Promoting mission success for the USMC Distributed Operations squad through efficient equipment selection
Charchan, Shawn M.
Ewing, Paul L.
Miller, Nita Lewis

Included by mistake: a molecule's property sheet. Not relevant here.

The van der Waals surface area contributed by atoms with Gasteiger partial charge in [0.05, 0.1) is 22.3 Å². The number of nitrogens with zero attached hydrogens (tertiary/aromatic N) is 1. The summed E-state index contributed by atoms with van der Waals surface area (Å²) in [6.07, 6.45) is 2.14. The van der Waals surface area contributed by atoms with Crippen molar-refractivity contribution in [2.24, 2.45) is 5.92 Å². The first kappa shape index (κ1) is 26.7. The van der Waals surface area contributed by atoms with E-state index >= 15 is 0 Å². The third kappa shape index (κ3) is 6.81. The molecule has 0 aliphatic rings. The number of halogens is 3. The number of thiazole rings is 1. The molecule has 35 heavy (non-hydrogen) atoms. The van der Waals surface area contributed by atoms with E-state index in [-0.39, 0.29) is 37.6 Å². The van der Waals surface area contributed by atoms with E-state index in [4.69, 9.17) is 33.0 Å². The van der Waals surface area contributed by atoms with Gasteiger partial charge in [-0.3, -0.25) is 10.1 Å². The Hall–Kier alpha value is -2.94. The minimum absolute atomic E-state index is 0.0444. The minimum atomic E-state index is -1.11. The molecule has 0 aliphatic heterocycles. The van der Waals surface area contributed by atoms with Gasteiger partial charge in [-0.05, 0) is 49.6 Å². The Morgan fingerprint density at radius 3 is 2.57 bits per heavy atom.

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The Marine infantryman is carrying too much weight in combat. This thesis analyzes the trade-offs between individual load weights and the value that a Distributed Operations squad receives from the equipment its members carry. We use multiple objective decision analysis principles to help determine the coefficients for an integer linear programming model. The optimization model prescribes equipment assignment to individual positions that maximizes squad mission success while meeting target weights for the individual Marine. Our findings indicate that significant improvements can be made to the Marine's combat load weight and equipment composition. The optimization model provides the squad with a more efficient combination of equipment while reducing the average weight of the combat load by more than 19 percent for both the assault load and the approach march load. Also, by balancing the loads across the members of the squad, the model reduces the variation of weight across the squad positions from as much as 38 percent to less than 2 percent for all loads. By examining the trade space between equipment weight and equipment value, we assist in the creation of future Marine Corps doctrine by providing senior Marine leaders a starting point analysis for addressing this difficult problem.
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